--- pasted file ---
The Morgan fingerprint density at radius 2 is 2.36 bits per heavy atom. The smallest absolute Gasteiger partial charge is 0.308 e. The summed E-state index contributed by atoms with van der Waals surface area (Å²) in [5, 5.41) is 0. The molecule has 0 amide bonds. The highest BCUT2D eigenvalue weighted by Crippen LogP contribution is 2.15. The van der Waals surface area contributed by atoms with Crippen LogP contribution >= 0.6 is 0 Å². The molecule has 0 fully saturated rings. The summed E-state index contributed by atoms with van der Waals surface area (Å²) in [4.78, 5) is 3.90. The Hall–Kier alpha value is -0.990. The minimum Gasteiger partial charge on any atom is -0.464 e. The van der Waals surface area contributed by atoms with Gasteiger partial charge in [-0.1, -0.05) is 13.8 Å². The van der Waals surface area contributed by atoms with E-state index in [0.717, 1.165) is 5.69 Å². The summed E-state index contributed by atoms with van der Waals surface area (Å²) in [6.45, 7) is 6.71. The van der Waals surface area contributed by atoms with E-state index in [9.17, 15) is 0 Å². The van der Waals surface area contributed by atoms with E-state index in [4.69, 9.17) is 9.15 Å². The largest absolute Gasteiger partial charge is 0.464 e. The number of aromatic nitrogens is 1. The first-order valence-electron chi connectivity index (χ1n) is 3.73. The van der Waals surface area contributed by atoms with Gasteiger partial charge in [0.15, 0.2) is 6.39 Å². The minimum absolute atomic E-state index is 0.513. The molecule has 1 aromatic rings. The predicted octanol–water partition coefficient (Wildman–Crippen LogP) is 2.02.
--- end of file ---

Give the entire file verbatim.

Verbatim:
The Morgan fingerprint density at radius 2 is 2.36 bits per heavy atom. The smallest absolute Gasteiger partial charge is 0.308 e. The summed E-state index contributed by atoms with van der Waals surface area (Å²) in [5, 5.41) is 0. The molecule has 0 amide bonds. The highest BCUT2D eigenvalue weighted by Crippen LogP contribution is 2.15. The van der Waals surface area contributed by atoms with Crippen LogP contribution >= 0.6 is 0 Å². The molecule has 0 fully saturated rings. The summed E-state index contributed by atoms with van der Waals surface area (Å²) in [4.78, 5) is 3.90. The Hall–Kier alpha value is -0.990. The minimum Gasteiger partial charge on any atom is -0.464 e. The van der Waals surface area contributed by atoms with Gasteiger partial charge in [-0.1, -0.05) is 13.8 Å². The van der Waals surface area contributed by atoms with E-state index in [0.717, 1.165) is 5.69 Å². The summed E-state index contributed by atoms with van der Waals surface area (Å²) in [6.45, 7) is 6.71. The van der Waals surface area contributed by atoms with E-state index in [9.17, 15) is 0 Å². The van der Waals surface area contributed by atoms with E-state index in [4.69, 9.17) is 9.15 Å². The largest absolute Gasteiger partial charge is 0.464 e. The number of aromatic nitrogens is 1. The first-order valence-electron chi connectivity index (χ1n) is 3.73. The van der Waals surface area contributed by atoms with Gasteiger partial charge in [0.15, 0.2) is 6.39 Å². The minimum absolute atomic E-state index is 0.513. The molecule has 1 aromatic rings. The predicted octanol–water partition coefficient (Wildman–Crippen LogP) is 2.02.